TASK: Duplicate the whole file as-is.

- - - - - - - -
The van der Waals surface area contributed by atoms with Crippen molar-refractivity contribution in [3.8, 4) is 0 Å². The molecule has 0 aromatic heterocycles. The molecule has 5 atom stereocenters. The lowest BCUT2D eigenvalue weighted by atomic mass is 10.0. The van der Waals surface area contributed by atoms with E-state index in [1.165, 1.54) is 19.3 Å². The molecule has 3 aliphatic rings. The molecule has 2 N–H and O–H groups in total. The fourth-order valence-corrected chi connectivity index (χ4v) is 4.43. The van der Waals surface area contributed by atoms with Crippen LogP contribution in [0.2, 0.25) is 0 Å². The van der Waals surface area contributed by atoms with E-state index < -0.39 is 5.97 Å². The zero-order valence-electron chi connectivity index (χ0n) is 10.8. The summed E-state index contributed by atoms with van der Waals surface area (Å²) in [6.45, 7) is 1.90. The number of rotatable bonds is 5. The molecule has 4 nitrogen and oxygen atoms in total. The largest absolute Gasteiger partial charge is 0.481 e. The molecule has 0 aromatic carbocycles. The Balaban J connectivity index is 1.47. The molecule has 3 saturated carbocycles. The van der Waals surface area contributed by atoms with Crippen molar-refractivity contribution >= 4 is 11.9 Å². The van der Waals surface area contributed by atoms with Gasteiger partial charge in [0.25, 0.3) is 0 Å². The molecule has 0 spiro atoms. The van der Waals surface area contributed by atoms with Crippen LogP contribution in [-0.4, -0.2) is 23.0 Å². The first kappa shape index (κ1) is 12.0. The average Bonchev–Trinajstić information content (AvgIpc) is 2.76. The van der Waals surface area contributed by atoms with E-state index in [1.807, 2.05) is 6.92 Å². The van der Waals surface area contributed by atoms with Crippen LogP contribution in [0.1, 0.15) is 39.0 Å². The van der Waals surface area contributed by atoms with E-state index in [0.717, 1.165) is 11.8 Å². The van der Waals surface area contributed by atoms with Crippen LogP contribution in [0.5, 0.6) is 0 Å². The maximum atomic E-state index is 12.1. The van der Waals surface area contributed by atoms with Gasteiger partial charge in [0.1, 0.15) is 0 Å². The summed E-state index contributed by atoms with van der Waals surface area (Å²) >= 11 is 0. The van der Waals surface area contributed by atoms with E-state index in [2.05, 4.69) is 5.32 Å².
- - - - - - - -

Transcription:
The van der Waals surface area contributed by atoms with Crippen molar-refractivity contribution in [3.8, 4) is 0 Å². The molecule has 0 aromatic heterocycles. The molecule has 5 atom stereocenters. The lowest BCUT2D eigenvalue weighted by atomic mass is 10.0. The van der Waals surface area contributed by atoms with E-state index in [1.165, 1.54) is 19.3 Å². The molecule has 3 aliphatic rings. The molecule has 2 N–H and O–H groups in total. The fourth-order valence-corrected chi connectivity index (χ4v) is 4.43. The van der Waals surface area contributed by atoms with Crippen LogP contribution in [0.2, 0.25) is 0 Å². The van der Waals surface area contributed by atoms with E-state index < -0.39 is 5.97 Å². The zero-order valence-electron chi connectivity index (χ0n) is 10.8. The summed E-state index contributed by atoms with van der Waals surface area (Å²) in [6.45, 7) is 1.90. The number of rotatable bonds is 5. The molecule has 4 nitrogen and oxygen atoms in total. The largest absolute Gasteiger partial charge is 0.481 e. The molecule has 0 aromatic carbocycles. The Balaban J connectivity index is 1.47. The molecule has 3 saturated carbocycles. The van der Waals surface area contributed by atoms with Crippen molar-refractivity contribution >= 4 is 11.9 Å². The van der Waals surface area contributed by atoms with Gasteiger partial charge in [0.25, 0.3) is 0 Å². The molecule has 0 spiro atoms. The van der Waals surface area contributed by atoms with Crippen LogP contribution in [-0.4, -0.2) is 23.0 Å². The first kappa shape index (κ1) is 12.0. The average Bonchev–Trinajstić information content (AvgIpc) is 2.76. The van der Waals surface area contributed by atoms with E-state index in [1.807, 2.05) is 6.92 Å². The van der Waals surface area contributed by atoms with Crippen LogP contribution in [0.1, 0.15) is 39.0 Å². The van der Waals surface area contributed by atoms with E-state index in [0.717, 1.165) is 11.8 Å². The van der Waals surface area contributed by atoms with Crippen LogP contribution in [0.5, 0.6) is 0 Å². The maximum atomic E-state index is 12.1. The van der Waals surface area contributed by atoms with Gasteiger partial charge in [0.1, 0.15) is 0 Å². The summed E-state index contributed by atoms with van der Waals surface area (Å²) >= 11 is 0. The van der Waals surface area contributed by atoms with E-state index in [2.05, 4.69) is 5.32 Å².